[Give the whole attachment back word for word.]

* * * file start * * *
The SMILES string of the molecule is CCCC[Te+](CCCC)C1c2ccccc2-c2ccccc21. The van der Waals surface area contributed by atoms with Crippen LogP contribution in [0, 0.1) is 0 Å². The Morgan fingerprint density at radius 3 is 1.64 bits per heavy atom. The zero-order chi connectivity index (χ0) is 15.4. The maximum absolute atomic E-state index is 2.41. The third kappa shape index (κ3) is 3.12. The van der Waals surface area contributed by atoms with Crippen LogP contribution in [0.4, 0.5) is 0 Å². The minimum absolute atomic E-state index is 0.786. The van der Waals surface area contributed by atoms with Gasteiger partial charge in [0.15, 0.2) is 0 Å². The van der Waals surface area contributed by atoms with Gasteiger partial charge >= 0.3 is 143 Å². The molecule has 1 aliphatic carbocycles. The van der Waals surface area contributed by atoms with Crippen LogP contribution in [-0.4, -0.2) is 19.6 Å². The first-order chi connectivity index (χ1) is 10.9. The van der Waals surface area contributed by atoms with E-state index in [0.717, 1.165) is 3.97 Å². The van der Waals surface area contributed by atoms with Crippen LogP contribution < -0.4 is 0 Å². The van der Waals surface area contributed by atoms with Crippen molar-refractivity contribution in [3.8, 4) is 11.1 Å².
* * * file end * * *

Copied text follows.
The SMILES string of the molecule is CCCC[Te+](CCCC)C1c2ccccc2-c2ccccc21. The van der Waals surface area contributed by atoms with Crippen LogP contribution in [0, 0.1) is 0 Å². The Morgan fingerprint density at radius 3 is 1.64 bits per heavy atom. The zero-order chi connectivity index (χ0) is 15.4. The maximum absolute atomic E-state index is 2.41. The third kappa shape index (κ3) is 3.12. The van der Waals surface area contributed by atoms with Crippen LogP contribution in [0.4, 0.5) is 0 Å². The minimum absolute atomic E-state index is 0.786. The van der Waals surface area contributed by atoms with Gasteiger partial charge in [0.15, 0.2) is 0 Å². The van der Waals surface area contributed by atoms with Gasteiger partial charge >= 0.3 is 143 Å². The molecule has 1 aliphatic carbocycles. The van der Waals surface area contributed by atoms with Crippen LogP contribution in [-0.4, -0.2) is 19.6 Å². The first-order chi connectivity index (χ1) is 10.9. The van der Waals surface area contributed by atoms with E-state index in [0.717, 1.165) is 3.97 Å². The van der Waals surface area contributed by atoms with Crippen LogP contribution < -0.4 is 0 Å². The van der Waals surface area contributed by atoms with Crippen molar-refractivity contribution in [3.8, 4) is 11.1 Å².